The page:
She explained that recently a change was made to the bylaws for Acevez to be president one more year, since no one else wanted to run for the position. “It’s probably because we have no secretary. We’re the smallest chamber out there. Most of the work is volunteer work and the highest cost is the office. As president I took over the job of secretary. Other people look at [what I do] and and think ‘It’s too much,’” she said.

Acevez answers the phone for the chamber office since the number is tied to her cellphone. Despite all the work, she enjoys it. “I love it. It’s so much fun, it keeps me busy, I wouldn’t have it any other way,” she said.

The work at the chamber takes a lot of her time. “There’s a lot more to a chamber than people realize, a lot of stuff you wouldn’t see,” she said.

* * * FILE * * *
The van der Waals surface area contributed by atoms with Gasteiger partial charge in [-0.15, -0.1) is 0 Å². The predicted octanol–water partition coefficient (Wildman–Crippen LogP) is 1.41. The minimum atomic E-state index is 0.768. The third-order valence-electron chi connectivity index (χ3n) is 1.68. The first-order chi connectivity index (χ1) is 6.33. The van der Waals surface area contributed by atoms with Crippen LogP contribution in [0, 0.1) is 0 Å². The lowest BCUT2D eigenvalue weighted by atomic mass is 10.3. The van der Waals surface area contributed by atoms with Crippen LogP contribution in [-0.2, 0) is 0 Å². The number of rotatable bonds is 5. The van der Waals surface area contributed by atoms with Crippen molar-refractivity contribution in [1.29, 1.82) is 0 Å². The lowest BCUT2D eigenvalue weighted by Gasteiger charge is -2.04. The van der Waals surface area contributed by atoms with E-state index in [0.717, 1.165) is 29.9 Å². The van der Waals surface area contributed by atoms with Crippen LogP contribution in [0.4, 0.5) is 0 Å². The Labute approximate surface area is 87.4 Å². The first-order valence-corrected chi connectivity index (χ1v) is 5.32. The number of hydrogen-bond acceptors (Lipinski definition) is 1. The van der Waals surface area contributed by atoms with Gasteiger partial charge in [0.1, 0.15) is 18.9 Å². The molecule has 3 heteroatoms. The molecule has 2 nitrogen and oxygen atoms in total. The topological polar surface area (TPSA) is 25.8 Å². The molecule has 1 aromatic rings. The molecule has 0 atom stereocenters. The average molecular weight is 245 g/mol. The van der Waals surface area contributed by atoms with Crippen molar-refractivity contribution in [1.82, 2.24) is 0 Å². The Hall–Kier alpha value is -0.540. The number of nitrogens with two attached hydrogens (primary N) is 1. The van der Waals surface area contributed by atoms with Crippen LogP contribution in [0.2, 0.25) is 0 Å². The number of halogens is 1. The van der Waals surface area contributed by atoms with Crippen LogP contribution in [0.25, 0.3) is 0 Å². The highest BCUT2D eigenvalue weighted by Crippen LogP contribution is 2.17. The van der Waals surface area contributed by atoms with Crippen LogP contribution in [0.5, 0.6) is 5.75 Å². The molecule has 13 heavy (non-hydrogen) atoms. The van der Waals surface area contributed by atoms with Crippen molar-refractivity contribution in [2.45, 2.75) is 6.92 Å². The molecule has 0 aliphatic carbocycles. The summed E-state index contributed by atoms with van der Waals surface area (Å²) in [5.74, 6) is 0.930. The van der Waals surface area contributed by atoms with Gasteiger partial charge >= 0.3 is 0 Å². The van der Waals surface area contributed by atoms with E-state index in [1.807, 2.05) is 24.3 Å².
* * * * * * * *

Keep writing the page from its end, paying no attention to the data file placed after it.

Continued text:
Acevez explained that she is often contacted by the Port and San Diego Chamber among the many to attend events and meetings.

Because of her belief in community involvement, Acevez ran twice for city council. She said the first time she really wanted to do it, and came close by 300 votes to the next councilman that was elected. The second time she was encouraged to run. During the last elections she ran for mayor. She had originally planned on running in 2024, but many encouraged to go for it sooner. Acevez said running for mayor was nothing like running for city council.

“Running for mayor I lost friends. It was a nasty race,” she said. “Running for mayor is a little like being president of the chamber. You have to watch what you say.”

Although she lost the race, the experience was still worthwhile. “I do not regret it. I had a blast,” she said.